• levels of employee satisfaction moved from nearly rock bottom four years ago to the top third in the Best Places to Work in the Federal Government survey
• drastic reductions in numbers of, and costs associated with, arbitrations and grievances
• dramatic increases in the numbers of initiatives sponsored jointly by labor and management leaders, and levels of participation from the workforce in safety, technological, procedural and airspace-related improvement projects.
|Cathy Wright can be reached at firstname.lastname@example.org. She is a member of the consulting consortium at Overland Resource Group, which for 30 years has been enabling labor and management leaders to work together to achieve operational and work life improvements. Based in Overland Park, KS, the firm’s clients have included The Boeing Company, Ford Motor Company, Borg Warner Automotive and the United Auto Workers; Cessna Aircraft Company and the International Association of Machinists; Goodyear Tire & Rubber Company, International Steel Group, Northern Indiana Public Service Company and the United Steel Workers of America; Payless ShoeSource and the International Brotherhood of Teamsters; R.T. French Company and the United Food & Commercial Workers of America; and many others. Learn more at www.orginc.com.|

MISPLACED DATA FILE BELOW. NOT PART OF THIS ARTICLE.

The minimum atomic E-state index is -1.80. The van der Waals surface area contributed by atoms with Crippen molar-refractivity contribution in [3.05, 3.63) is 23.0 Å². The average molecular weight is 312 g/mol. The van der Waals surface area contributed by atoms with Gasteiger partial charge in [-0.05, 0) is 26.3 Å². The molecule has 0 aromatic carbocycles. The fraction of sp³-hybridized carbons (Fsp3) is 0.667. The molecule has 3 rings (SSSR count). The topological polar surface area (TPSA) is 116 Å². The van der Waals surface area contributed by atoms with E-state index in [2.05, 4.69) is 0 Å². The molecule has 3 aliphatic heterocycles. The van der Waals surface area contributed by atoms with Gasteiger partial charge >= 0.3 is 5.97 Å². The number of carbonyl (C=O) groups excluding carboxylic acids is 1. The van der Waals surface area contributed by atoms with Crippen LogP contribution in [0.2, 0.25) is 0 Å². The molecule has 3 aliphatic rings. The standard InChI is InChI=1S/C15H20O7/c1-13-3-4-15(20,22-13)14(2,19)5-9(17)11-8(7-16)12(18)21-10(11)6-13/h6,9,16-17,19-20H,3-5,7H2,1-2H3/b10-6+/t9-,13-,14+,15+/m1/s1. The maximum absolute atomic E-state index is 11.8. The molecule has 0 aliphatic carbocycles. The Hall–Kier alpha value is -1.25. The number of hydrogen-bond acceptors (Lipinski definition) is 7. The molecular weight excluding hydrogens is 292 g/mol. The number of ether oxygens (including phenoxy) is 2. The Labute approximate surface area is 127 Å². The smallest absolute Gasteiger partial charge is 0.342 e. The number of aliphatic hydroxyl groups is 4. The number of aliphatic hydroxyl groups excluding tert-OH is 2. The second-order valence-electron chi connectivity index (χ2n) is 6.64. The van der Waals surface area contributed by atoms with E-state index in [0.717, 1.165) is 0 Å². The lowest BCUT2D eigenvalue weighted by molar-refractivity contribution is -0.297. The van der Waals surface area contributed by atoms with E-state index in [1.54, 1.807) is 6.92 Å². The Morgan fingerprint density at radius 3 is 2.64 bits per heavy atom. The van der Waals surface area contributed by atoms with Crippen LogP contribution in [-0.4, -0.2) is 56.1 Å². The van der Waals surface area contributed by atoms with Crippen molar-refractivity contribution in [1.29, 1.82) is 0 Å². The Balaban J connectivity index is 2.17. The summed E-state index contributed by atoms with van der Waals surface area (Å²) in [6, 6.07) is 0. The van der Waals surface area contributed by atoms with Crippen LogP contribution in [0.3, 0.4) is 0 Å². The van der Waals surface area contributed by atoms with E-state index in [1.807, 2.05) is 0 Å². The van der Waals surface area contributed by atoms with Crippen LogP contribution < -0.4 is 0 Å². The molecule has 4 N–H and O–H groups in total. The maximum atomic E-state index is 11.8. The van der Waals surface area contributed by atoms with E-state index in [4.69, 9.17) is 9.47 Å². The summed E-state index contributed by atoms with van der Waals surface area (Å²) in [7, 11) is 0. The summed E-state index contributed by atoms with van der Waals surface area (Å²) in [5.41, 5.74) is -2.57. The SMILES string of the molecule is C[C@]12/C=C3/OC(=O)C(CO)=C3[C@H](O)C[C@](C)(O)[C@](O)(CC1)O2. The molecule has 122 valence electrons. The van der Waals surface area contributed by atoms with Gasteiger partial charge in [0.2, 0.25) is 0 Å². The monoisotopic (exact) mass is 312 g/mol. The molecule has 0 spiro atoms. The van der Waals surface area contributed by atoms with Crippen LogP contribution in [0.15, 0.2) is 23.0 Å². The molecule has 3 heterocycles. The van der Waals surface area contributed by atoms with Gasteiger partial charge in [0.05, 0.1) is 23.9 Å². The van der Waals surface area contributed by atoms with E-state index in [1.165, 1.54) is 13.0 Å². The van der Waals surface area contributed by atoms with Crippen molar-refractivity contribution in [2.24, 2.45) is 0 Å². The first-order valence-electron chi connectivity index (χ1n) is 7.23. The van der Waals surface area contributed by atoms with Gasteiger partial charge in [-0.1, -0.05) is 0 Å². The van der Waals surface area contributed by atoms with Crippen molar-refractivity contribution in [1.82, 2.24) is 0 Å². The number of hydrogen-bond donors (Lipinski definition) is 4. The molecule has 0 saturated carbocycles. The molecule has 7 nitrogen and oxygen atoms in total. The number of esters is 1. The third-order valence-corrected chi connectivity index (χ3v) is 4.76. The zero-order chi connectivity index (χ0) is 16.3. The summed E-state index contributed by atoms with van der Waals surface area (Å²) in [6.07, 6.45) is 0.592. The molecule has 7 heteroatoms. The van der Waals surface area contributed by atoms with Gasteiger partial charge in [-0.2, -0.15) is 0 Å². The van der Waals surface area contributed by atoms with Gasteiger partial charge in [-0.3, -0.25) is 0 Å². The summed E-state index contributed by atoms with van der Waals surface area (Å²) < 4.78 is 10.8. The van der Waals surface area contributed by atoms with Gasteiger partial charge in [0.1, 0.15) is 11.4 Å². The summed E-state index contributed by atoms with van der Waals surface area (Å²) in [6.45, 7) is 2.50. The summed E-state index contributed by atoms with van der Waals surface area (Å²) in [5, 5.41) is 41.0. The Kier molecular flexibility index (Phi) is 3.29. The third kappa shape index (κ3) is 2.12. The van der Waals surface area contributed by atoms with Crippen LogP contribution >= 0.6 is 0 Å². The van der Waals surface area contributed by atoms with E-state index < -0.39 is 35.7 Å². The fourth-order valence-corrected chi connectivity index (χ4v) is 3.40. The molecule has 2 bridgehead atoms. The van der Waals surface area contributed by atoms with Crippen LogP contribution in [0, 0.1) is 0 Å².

And perhaps most importantly, we included the FAA, PASS, and NATCA because of the truly transformative nature of their progress, moving from what many would have heralded as the worst labor-management environment four years ago to what today is routinely heralded as a best practice in labor-management collaboration. Read more about it here.
The last of our “Best” picks comes from the healthcare sector, which perhaps, more than any other, found itself under fire in 2013 with the tremendous uncertainties wrought by the Affordable Care Act. And that fact alone is why, in large part, we laud Service Employees International Union (SEIU) 1199 and management teams from the Greater New York Hospital Association, New York-Presbyterian Hospital, and The Care Management Company of Montefiore Medical Center, among others. Instead of focusing on the myriad unknowns foisted upon hospitals, healthcare systems and their employees, the labor and management leaders in these examples worked together to attack problems core to improving patient care, including infection prevention, recruitment and retention of highly skilled healthcare workers, and the improvement of operational results. We commend these leaders who were able to maintain laser-sharp focus on their missions and to create positive outcomes in spite of challenges and uncertainties.
Our intent with the 2013 Best and Worst in Labor-Management Relations List was to shine a light on positive examples of union-management collaboration and also to offer up opportunities for learning from situations that didn’t turn out so well. If you’d like to share your picks for 2013’s Best and Worst in L-M Relations, visit our LinkedIn discussion group, Labor-Management: Conflict to Collaboration.
From all of us at Overland Resource Group, please accept our best wishes for a safe and happy new year. We look forward to seeing and sharing many more examples of collaboration, employee engagement, and operational improvement in 2014. And here's hoping the "bests" will far outnumber the "worsts" on next year's list!